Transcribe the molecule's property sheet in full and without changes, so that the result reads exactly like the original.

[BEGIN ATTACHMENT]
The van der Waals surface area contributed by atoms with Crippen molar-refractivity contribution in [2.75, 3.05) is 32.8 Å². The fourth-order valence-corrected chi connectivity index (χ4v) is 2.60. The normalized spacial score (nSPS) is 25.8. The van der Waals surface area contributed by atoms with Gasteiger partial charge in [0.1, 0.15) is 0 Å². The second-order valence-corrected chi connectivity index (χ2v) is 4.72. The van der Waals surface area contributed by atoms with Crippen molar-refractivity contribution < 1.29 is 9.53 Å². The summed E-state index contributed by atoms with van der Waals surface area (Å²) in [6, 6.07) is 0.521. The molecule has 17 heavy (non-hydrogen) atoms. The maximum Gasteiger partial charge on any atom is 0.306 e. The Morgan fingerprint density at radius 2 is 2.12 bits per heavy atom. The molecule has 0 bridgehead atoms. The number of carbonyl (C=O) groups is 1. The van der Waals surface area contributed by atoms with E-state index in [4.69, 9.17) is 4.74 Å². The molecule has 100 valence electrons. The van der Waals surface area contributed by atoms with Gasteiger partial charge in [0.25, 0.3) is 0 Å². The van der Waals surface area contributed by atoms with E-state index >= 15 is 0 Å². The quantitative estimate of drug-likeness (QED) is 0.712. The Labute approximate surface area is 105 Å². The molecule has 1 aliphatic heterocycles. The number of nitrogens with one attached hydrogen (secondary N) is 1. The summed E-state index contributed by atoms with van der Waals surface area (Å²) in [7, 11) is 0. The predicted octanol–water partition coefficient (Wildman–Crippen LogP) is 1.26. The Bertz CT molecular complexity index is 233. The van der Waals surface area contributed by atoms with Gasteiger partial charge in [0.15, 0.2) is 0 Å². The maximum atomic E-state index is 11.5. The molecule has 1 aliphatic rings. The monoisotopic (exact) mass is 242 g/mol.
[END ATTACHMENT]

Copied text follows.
The van der Waals surface area contributed by atoms with Crippen molar-refractivity contribution in [2.75, 3.05) is 32.8 Å². The fourth-order valence-corrected chi connectivity index (χ4v) is 2.60. The normalized spacial score (nSPS) is 25.8. The van der Waals surface area contributed by atoms with Gasteiger partial charge in [0.1, 0.15) is 0 Å². The second-order valence-corrected chi connectivity index (χ2v) is 4.72. The van der Waals surface area contributed by atoms with Crippen molar-refractivity contribution < 1.29 is 9.53 Å². The summed E-state index contributed by atoms with van der Waals surface area (Å²) in [6, 6.07) is 0.521. The molecule has 17 heavy (non-hydrogen) atoms. The maximum Gasteiger partial charge on any atom is 0.306 e. The Morgan fingerprint density at radius 2 is 2.12 bits per heavy atom. The molecule has 0 bridgehead atoms. The number of carbonyl (C=O) groups is 1. The van der Waals surface area contributed by atoms with E-state index in [4.69, 9.17) is 4.74 Å². The molecule has 100 valence electrons. The van der Waals surface area contributed by atoms with Gasteiger partial charge in [0.25, 0.3) is 0 Å². The van der Waals surface area contributed by atoms with E-state index >= 15 is 0 Å². The quantitative estimate of drug-likeness (QED) is 0.712. The Labute approximate surface area is 105 Å². The molecule has 1 aliphatic heterocycles. The number of nitrogens with one attached hydrogen (secondary N) is 1. The summed E-state index contributed by atoms with van der Waals surface area (Å²) in [7, 11) is 0. The predicted octanol–water partition coefficient (Wildman–Crippen LogP) is 1.26. The Bertz CT molecular complexity index is 233. The van der Waals surface area contributed by atoms with Gasteiger partial charge in [0.15, 0.2) is 0 Å². The maximum atomic E-state index is 11.5. The molecule has 1 aliphatic rings. The monoisotopic (exact) mass is 242 g/mol.